In classrooms across Nova Scotia, Imhotep’s Legacy Academy (ILA) is working to counter vaccine hesitancy and COVID-19 misinformation in the African Nova Scotian community through a new science-education initiative.
The Dal-based group has been bringing science outreach workshops to African Nova Scotian students in schools with the help of university students for years. Confronted with the pandemic, the group decided to adapt that same framework to educating students about COVID-19.
That idea took form in the Encouraging Vaccine Confidence (EVC) program.
The project brings experts in fields of immunology, virology, nursing, psychology, and other STEM fields to schools where they conduct activities on viruses, vaccines, and basic epidemiological topics. The program hopes to provide students that may be hesitant about the vaccine with information so they can make an informed decision with their physician about whether to receive the vaccine.
So far, the program has reached more than 250 students aged four and up across the province at nine different schools. The initiative’s goal is to reach more than 800 students by the end of January next year.
An instructor illustrates a concept to students during a session.
Creating an open dialogue
Haley Matthews, project manager and lead developer, says that with data the EVC program looked at in August of this year from Nova Scotia Public Health it seemed that vaccination rates in the African Nova Scotian community were lagging.
The project hopes to counter notions of vaccine hesitancy that are oftentimes the direct result of personal and historical experiences of systemic racism in the African Nova Scotian community.
“We hope to establish a framework within our communities to better connect healthcare professionals with community members and create an open dialogue to discuss ways to improve the communication gap in our healthcare systems,” says Matthews.
“Having someone representing from within your community, translating that information to you, can increase their confidence within the system and that is why this project is created with this goal in mind.”
Matthews says mentors have encountered a significant amount of misinformation related to vaccines. She says students often misunderstand the risk associated with blood clots following the AstraZeneca vaccine or wrongly think that vaccines can change your DNA. Lessons also reinforce the importance of social distancing and mask-wearing following vaccination. They also educate youth on the importance of analyzing the credibility of information sources.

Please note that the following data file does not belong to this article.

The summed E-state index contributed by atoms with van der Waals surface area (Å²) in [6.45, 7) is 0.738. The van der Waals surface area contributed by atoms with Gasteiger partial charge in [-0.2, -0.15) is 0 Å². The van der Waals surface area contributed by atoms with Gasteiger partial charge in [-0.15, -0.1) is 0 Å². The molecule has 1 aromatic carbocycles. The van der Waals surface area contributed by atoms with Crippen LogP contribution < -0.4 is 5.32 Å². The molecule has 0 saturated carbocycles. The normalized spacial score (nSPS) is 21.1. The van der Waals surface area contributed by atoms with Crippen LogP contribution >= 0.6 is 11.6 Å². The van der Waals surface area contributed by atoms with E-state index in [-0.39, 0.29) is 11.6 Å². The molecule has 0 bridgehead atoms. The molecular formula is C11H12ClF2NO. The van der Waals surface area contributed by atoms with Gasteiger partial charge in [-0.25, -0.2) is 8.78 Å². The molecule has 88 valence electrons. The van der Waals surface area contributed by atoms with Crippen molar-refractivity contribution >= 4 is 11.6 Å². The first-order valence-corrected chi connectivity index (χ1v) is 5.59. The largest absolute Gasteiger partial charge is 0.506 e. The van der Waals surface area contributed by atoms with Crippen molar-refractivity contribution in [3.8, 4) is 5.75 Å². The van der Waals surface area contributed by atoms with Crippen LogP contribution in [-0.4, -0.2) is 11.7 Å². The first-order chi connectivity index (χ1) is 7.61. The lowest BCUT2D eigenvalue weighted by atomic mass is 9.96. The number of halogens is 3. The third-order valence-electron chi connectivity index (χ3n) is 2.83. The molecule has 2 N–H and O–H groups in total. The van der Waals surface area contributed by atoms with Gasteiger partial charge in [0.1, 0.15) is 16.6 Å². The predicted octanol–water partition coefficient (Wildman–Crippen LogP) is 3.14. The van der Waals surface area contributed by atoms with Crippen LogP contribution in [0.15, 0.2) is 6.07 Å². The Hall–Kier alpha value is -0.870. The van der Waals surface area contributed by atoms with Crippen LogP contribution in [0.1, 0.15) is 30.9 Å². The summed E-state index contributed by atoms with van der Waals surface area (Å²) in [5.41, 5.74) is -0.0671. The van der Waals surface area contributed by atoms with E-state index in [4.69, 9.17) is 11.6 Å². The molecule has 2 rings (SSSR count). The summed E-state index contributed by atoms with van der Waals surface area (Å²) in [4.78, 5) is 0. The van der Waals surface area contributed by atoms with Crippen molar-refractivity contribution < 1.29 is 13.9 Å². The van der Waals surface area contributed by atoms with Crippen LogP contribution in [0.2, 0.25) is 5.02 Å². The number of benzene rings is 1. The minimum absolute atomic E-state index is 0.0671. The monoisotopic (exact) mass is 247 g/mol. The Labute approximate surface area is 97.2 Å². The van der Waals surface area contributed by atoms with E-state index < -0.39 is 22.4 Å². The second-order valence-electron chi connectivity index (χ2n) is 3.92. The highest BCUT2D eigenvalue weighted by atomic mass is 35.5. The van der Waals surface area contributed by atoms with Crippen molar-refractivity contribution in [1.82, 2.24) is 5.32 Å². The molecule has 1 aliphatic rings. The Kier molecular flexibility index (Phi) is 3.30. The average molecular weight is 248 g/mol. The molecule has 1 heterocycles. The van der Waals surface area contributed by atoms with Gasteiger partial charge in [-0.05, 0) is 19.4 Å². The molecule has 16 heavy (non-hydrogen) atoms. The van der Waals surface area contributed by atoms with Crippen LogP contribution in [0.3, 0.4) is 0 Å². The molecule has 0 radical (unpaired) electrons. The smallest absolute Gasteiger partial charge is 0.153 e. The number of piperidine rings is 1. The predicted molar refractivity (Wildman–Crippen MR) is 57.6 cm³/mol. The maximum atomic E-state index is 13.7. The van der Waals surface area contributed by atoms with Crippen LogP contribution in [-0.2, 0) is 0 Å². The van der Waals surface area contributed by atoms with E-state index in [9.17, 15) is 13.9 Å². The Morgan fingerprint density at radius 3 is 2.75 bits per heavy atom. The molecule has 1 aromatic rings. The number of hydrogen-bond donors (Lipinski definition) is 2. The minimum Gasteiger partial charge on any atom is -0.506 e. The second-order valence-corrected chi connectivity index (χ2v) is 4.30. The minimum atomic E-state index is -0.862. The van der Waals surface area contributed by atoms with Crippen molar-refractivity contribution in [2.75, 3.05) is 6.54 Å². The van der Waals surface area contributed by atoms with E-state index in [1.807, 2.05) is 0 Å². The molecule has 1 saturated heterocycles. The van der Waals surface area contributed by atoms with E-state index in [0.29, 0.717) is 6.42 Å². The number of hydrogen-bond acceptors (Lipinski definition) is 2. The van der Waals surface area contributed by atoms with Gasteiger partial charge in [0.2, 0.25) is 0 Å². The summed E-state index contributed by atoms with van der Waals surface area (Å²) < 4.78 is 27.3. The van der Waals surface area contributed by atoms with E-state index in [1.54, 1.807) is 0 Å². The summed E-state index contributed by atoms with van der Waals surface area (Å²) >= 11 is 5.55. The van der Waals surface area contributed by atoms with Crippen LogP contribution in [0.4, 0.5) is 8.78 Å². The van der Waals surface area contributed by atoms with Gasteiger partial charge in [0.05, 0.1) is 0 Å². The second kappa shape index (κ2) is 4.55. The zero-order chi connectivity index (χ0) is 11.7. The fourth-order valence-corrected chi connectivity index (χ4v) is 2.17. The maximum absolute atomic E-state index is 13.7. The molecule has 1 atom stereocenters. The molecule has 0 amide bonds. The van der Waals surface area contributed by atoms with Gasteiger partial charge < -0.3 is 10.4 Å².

“One activity looks at how the vaccine breaks down the viral cell membrane,” says Matthews. Another activity explains how the chain of transmission is broken when more people get vaccinated, and the other explains the mathematical model behind wearing a mask.
The project is funded through the Natural Sciences and Engineering Research Council of Canada.
Improving science literacy for future generations
Following the conclusion of the project in January next year, ILA will publish a report on the findings of the project. The report’s conclusions will be provided to school boards in Nova Scotia so they can incorporate the program’s materials into their curriculum.
“If something like this program existed prior to the pandemic, and they had this information available, this would probably diminish the misinformation that has been spreading,” says Matthews. “Hopefully, this project lives on and serves as an example for future pandemics or national health crises to come.”
Matthews hopes that the program will not only increase vaccination rates among the African Nova Scotian community but leave a lasting impact on education in the province and improve science literacy for future generations.
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